- • Are actionable and NOT “everything but kitchen sink.” Too many tools try to report every possible detail, rather than just what’s important. The result is data overload and analysis paralysis. It’s confusing and too much to absorb, and therefore doesn’t get acted upon. Best-practice WPO metrics focus only on measures that support concrete action.
- • Identify clear priorities. While WPO metrics cover a lot of ground, not every measure matters all the time. For example, if your media share-of-voice remains about the same from one month to the next, but your AdWords conversion rate drops by half, WPO metrics focus on the latter result.
WPO metrics won’t replace tactical, execution-level tools, but they will help guide decisions about which functional tools to use and how to coordinate the tasks of different disciplines for a larger purpose. They fill a critical gap by giving marketing executives, and everyone on digital marketing and PR teams, a unified view of web presence that reflects a more integrated optimization effort.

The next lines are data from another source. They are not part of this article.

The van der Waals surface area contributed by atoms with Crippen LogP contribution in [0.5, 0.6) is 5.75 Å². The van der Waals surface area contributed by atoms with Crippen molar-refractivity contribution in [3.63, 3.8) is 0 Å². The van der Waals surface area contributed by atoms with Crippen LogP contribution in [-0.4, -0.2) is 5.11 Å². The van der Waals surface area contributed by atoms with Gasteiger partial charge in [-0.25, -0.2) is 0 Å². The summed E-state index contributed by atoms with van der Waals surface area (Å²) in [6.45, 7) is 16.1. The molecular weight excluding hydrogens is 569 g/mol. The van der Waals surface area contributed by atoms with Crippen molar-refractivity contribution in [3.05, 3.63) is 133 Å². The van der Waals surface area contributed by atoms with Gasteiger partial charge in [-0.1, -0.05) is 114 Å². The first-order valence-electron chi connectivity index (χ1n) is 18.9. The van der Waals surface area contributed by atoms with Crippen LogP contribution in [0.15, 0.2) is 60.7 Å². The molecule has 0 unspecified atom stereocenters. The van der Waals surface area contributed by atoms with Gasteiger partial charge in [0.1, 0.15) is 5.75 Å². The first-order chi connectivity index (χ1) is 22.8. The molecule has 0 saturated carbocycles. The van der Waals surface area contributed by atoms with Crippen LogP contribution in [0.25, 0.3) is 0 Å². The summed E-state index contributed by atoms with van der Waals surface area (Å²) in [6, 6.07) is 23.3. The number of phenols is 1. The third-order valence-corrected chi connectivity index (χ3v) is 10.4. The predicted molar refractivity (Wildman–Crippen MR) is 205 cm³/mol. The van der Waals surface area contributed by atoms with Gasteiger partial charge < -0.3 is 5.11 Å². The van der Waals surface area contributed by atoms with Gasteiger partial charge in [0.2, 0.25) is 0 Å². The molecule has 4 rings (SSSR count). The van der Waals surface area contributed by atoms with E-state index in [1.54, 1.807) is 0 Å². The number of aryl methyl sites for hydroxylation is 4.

Cost and ease of use are certainly factors, but one of the important reasons is its extensibility through plugins. These add-ons make it easy to add an incredible variety of functionality to the platform, from contact forms and photo galleries to social sharing and ecommerce capabilities.
How did WordPress emerge as the leading blog platform? What are some techniques, beyond the obvious, for search-optimizing WordPress content? Which plugins are the most popular / useful / vital? Get the answers to those questions and more here in a dozen of the best posts and articles about WordPress from the past year.
WordPress Guides and Commentary
How did WordPress win? by majordojo
***** 5 STARS
Byrne Reese—former Product Manager of Movable Type and TypePad and employee at Six Apart, now a Partner at Endevver, a Movable Type and Melody consulting company—dissects the strategy used by WordPress to become the dominant blogging platform, in order to “see what lessons can be learned from WordPress so that others seeking to build a successful product can learn from it.” This brilliant article delves into the technological, economic, cultural and environmental factors behind the success of WordPress, and inspired more than 70 comments.